A Cape Breton teenager said she was almost moved to tears when she learned her Mi’kmaq rendition of The Beatles’ classic song “Blackbird” had earned her a shoutout from none other than Paul McCartney. Emma Stevens is pictured in an undated publicity handout photo. THE CANADIAN PRESS/HO-Carter Chiasson, *MANDATORY CREDIT*

‘I wanted to cry:’ Canadian teen thrilled with McCartney shoutout

As of Tuesday evening, the video had been viewed more than 540,000 times

A Cape Breton teenager said she was almost moved to tears when she learned her Mi’kmaq rendition of The Beatles’ classic song “Blackbird” had earned her a shoutout from none other than Paul McCartney.

Emma Stevens said she and her music teacher, Carter Chiasson, first heard McCartney had singled her out for praise through comments on YouTube. They didn’t believe it until they saw video of the comments.

“I wanted to cry,” she said.

The McCartney moment was surreal for the 10th grader, who said she learned to love The Beatles thanks to her father, whom she described as a “superfan.”

“I grew up on that stuff,” she said. “He used to play The Beatles all the time when I was a kid.”

In concert footage published Sunday on Twitter by the United Nations’ human settlements and youth branch, McCartney praises Stevens’ recording and encourages his fans to look it up online.

“There’s an incredible version a Canadian girl has done, you can see it on YouTube. It’s in her native language,” McCartney told fans in Lexington, Ky.

“It’s really cool. Check it out,” he said a moment later.

Stevens and her classmates at Allison Bernard Memorial High School in Eskasoni, N.S., recorded the song to highlight the United Nations’ International Year of Indigenous Languages, which seeks to raise awareness of threats to Indigenous languages across the world.

Chiasson produced the video, and the lyrics were translated into Mi’kmaq by another community member, Katani Julian.

Chiasson said “Blackbird” was chosen partly because of its melody, but also because of what he describes as its “hidden social message.”

“Paul actually wrote it in response to racism he witnessed towards black women when he was younger, so there are some parallels with that and what First Nations people, especially young female First Nations people, are experiencing in Canada today,” he said in a phone interview.

As of Tuesday evening, the video had been viewed more than 540,000 times since it was uploaded to YouTube on April 25.

Stevens’ performance earned her worldwide attention, including a trip to a UN-Habitat Assembly in Nairobi, Kenya, where she performed last week and delivered a short speech that highlighted the plight of missing and murdered Indigenous girls and women in Canada.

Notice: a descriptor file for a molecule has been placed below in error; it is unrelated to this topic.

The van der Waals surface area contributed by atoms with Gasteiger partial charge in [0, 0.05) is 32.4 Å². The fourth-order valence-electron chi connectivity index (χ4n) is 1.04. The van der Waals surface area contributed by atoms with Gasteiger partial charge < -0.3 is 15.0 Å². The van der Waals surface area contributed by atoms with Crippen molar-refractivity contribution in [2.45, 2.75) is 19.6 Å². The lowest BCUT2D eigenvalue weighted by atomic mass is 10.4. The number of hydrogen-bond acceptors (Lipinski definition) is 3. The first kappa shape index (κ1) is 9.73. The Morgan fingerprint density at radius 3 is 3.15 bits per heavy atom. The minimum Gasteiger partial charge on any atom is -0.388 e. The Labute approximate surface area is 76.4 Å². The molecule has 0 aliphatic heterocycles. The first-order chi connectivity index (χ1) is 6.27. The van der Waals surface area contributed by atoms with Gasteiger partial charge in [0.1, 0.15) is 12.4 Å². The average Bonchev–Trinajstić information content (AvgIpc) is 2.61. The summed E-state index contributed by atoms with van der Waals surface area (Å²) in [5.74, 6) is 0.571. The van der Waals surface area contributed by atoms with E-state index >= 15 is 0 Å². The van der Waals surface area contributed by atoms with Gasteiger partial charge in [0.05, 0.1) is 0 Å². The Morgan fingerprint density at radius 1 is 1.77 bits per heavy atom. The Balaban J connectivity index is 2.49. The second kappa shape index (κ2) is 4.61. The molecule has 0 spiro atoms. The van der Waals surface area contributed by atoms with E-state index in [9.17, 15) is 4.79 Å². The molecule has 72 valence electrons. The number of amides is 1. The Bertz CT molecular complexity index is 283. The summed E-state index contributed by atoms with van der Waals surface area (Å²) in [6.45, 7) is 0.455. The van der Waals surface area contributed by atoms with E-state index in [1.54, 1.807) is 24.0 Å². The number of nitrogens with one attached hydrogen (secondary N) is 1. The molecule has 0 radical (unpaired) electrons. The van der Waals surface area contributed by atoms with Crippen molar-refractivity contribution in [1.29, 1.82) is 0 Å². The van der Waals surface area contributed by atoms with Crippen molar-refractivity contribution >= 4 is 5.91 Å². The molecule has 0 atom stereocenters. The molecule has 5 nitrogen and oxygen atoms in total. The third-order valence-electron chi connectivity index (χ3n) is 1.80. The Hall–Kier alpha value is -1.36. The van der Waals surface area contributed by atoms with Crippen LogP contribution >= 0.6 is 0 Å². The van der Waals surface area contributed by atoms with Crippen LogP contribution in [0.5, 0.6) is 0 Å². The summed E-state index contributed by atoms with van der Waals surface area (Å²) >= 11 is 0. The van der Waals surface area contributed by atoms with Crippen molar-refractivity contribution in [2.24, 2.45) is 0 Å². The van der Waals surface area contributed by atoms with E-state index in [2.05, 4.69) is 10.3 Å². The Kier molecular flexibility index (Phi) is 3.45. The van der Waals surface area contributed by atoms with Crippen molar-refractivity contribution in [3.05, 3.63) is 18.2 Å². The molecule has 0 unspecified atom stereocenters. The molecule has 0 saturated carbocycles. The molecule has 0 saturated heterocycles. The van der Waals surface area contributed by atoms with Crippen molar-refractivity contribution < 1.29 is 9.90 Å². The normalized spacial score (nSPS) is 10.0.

At 16, Stevens is already a seasoned performer who has been singing publicly in public since the age of 10.

She said that while all the attention makes her a bit “anxious,” she’s also excited to share her native language, and hopefully inspire young Indigenous people to reconnect with it.

“There are some kids who speak it in our community, but not a lot,” she said. ”They’re starting to speak English more because none of their friends understand it, and I kind of want to change that.”

In the future, she said she’s like to record an album. She’s also working on a new original song about missing and murdered Indigenous women, which she and Chiasson are hoping to release in July.

McCartney is the writer and original performer of ”Blackbird,” which first appeared on The Beatles’ self-titled 1968 album, known as the White Album. The 76-year-old did not publicly respond to a tweet from UN-Habitat Youth proposing a duet with Stevens when his current tour comes to Vancouver on July 6.

Stevens, however, is more than willing.

“Yeah, hit me up!” she said, when asked about the possibility of a duet with the famous ex-Beatle.

READ ALSO: Paul McCartney to make Vancouver stop on Freshen Up tour

Morgan Lowrie, The Canadian Press


Like us on Facebook and follow us on Twitter.

Get local stories you won't find anywhere else right to your inbox.
Sign up here

Just Posted

From the court to coaching: Kody Worden

‘Basketball has brought me a lot of joy and I hope it does the same for the students I coach’

Williams Lake City Council and community advocacy leads to GPS monitoring of six prolific offenders

Counc. Scott Nelson said he is happy at this result and hopes to build on momentum

Off-duty Burnaby officer helps apprehend Cache Creek car thief fleeing towards Clinton

‘This is just one example of how we are always ready to respond to emergencies’

Clothing, jewelry, purses: RCMP ask court about disposal of evidence in Robert Pickton case

Pickton was sentenced to life with no chance of parole for 25 years for the murders of six women

Ryan nets hat trick in return as Senators beat Canucks 5-2

Ottawa winger received assistance for admitted alcohol problem

Wet’suwet’en herreditary chiefs meet with provincial, federal ministers

Neither party speaking on the groundwork laid for tomorrow’s talks

Speaker ‘will not tolerate illegal activity’ on B.C. legislature grounds, says chief of staff

Chief of staff to the B.C. speaker Alan Mullen says situation with demonstrators appears ‘fluid’

MPs to examine privacy implications of facial-recognition technology used by RCMP

The MPs will look at how the technology affects the privacy, security and safety of children

Dates back to 2009: Calgary police lay charges in fraud involving semi-trucks

Three people from Calgary are facing charges that include fraud over $5,000

Wet’suwet’en hereditary chiefs optimistic ahead of talks with feds, province

Discussions with provincial and federal governments expected to start later today

‘The project is proceeding’: Horgan resolute in support of northern B.C. pipeline

B.C. premier speaks as talks scheduled with Wet’suwet’en hereditary chiefs

Most Read